The Logic of Hereditary Rule: Theory and Evidence

32 Pages Posted: 17 Jan 2017

See all articles by Timothy J. Besley

Timothy J. Besley

London School of Economics & Political Science (LSE) - Department of Economics; National Bureau of Economic Research (NBER); Centre for Economic Policy Research (CEPR)

Marta Reynal-Querol

World Bank - Development Research Group (DECRG); Universitat Pompeu Fabra - Faculty of Economic and Business Sciences

Date Written: January 2017

Abstract

Hereditary leadership has been an important feature of the political landscape throughout history. This paper argues that hereditary leadership is like a relational contract which improves policy incentives. We assemble a unique dataset on leaders between 1874 and 2004 in which we classify them as hereditary leaders based on their family history. The core empirical finding is that economic growth is higher in polities with hereditary leaders but only if executive constraints are weak. Moreover, this holds across of a range of specifications. The finding is also mirrored in policy outcomes which affect growth. In addition, we find that hereditary leadership is more likely to come to an end when the growth performance under the incumbent leader is poor.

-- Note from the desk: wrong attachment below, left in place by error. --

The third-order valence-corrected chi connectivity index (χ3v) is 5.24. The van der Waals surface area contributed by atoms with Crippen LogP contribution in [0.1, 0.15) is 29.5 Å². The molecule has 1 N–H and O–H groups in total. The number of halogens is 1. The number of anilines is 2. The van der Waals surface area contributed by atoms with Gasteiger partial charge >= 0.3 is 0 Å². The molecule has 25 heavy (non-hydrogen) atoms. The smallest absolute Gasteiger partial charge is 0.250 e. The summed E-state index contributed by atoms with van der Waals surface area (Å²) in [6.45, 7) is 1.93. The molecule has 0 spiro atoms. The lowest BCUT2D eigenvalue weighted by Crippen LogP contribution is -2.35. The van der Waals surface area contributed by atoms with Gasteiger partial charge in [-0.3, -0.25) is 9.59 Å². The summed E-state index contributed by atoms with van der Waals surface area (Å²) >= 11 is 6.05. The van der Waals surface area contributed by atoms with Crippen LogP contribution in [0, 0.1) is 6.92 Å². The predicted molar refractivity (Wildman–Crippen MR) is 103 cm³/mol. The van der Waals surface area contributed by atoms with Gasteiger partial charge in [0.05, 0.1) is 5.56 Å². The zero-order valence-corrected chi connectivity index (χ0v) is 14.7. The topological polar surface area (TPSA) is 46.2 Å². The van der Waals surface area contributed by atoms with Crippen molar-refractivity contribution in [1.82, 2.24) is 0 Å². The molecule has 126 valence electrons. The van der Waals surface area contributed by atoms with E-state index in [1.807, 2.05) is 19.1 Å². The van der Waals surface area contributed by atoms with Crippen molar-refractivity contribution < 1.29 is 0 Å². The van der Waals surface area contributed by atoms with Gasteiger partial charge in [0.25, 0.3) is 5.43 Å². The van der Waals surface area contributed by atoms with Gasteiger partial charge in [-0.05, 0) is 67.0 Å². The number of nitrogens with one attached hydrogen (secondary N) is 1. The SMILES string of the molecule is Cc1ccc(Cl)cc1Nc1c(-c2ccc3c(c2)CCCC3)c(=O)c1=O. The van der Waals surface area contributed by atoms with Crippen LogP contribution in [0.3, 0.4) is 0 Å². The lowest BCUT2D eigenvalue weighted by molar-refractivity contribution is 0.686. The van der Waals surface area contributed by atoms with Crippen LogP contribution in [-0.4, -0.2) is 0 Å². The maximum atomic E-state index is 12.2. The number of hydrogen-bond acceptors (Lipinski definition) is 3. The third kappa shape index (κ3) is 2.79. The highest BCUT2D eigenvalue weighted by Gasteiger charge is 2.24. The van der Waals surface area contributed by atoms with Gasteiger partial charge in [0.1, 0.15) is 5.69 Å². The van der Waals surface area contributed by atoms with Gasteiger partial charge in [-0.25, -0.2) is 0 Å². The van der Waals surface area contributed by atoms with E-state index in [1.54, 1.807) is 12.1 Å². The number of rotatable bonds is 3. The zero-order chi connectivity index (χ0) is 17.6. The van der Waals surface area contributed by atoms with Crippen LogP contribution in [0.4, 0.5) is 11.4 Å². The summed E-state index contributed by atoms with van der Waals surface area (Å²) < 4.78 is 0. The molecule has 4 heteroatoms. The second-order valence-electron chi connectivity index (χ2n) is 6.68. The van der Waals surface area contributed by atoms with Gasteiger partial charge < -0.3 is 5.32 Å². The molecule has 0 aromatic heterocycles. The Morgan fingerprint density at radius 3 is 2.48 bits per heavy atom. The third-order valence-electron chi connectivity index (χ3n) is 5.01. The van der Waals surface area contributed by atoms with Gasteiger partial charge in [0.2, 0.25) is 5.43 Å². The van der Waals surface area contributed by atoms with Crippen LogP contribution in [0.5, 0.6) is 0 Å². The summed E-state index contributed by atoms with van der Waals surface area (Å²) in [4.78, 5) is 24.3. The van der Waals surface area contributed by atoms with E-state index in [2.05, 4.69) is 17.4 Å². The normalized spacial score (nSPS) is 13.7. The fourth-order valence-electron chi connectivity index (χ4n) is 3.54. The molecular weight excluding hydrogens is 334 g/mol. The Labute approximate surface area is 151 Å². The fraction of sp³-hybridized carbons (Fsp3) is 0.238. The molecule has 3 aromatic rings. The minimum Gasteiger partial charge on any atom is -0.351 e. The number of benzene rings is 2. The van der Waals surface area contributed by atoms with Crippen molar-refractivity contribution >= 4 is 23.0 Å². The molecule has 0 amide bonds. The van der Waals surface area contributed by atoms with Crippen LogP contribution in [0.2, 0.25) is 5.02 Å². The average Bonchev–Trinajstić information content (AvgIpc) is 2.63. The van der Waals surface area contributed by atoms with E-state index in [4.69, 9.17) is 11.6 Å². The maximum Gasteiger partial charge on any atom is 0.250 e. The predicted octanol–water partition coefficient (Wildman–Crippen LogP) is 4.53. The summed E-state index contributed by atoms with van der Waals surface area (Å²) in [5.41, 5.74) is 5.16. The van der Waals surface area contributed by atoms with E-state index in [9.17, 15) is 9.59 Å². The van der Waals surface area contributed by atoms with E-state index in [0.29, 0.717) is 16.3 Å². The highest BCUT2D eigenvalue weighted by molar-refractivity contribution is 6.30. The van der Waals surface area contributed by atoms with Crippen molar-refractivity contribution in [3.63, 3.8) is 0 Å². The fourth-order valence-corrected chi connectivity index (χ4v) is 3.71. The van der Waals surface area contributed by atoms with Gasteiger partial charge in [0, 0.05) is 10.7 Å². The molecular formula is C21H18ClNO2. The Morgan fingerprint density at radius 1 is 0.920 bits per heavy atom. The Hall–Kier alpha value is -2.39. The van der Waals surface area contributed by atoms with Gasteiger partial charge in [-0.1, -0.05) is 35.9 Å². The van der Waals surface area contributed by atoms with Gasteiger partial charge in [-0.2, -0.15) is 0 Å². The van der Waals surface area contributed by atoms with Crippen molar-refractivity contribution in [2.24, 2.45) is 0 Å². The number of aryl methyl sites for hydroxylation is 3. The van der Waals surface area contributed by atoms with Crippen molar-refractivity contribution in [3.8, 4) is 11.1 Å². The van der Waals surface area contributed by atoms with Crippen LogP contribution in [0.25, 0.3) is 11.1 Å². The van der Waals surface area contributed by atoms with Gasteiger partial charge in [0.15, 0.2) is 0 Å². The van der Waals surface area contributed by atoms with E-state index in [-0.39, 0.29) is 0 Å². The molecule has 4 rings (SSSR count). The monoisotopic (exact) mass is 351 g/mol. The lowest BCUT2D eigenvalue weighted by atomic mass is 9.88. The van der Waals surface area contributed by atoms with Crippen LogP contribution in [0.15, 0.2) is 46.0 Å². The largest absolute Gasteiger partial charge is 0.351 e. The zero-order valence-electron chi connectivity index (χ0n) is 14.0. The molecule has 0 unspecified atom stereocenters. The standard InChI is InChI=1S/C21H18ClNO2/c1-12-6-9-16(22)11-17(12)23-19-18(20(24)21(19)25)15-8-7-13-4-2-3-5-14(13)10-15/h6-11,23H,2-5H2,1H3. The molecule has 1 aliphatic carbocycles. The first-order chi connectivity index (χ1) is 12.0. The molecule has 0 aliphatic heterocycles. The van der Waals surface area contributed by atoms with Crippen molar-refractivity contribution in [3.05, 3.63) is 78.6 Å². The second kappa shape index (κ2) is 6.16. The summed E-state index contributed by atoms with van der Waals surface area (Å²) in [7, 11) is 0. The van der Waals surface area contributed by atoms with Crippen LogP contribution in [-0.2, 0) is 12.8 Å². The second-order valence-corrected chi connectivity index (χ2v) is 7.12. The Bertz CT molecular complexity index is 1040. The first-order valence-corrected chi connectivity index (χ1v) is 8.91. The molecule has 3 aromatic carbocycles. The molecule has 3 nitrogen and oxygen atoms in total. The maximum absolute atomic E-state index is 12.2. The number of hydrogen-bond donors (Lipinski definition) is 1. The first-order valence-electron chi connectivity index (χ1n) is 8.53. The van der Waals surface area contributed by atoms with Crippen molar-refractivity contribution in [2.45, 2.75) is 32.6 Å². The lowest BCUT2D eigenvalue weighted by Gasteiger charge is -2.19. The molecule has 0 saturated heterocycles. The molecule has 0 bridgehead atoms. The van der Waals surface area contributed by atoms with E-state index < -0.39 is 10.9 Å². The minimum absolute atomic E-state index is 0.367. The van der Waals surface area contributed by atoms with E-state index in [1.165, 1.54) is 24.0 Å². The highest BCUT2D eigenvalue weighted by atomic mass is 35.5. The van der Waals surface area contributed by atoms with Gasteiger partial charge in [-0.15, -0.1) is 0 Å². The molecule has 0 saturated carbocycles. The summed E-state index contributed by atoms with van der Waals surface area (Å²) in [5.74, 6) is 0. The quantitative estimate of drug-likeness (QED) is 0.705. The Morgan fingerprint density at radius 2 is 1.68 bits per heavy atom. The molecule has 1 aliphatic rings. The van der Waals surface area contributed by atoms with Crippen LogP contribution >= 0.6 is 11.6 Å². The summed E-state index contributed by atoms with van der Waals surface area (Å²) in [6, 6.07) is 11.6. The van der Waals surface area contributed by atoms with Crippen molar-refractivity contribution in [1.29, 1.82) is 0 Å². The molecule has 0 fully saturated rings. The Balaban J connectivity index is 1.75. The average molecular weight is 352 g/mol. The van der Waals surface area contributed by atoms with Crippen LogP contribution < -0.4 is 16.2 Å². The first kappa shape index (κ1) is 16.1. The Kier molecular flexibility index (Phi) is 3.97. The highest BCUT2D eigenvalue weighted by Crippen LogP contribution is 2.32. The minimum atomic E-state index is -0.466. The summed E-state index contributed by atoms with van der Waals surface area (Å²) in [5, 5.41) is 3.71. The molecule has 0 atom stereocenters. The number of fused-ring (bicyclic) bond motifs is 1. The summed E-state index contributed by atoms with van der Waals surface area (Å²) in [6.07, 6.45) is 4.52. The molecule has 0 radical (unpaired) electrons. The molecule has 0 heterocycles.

Keywords: growth, Hereditary Institutions, political agency

JEL Classification: H11, N40, O11

Suggested Citation

Besley, Timothy J. and Reynal-Querol, Marta and Reynal-Querol, Marta, The Logic of Hereditary Rule: Theory and Evidence (January 2017). CEPR Discussion Paper No. DP11777, Available at SSRN: https://ssrn.com/abstract=2900194

Timothy J. Besley (Contact Author)

London School of Economics & Political Science (LSE) - Department of Economics ( email )

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Marta Reynal-Querol

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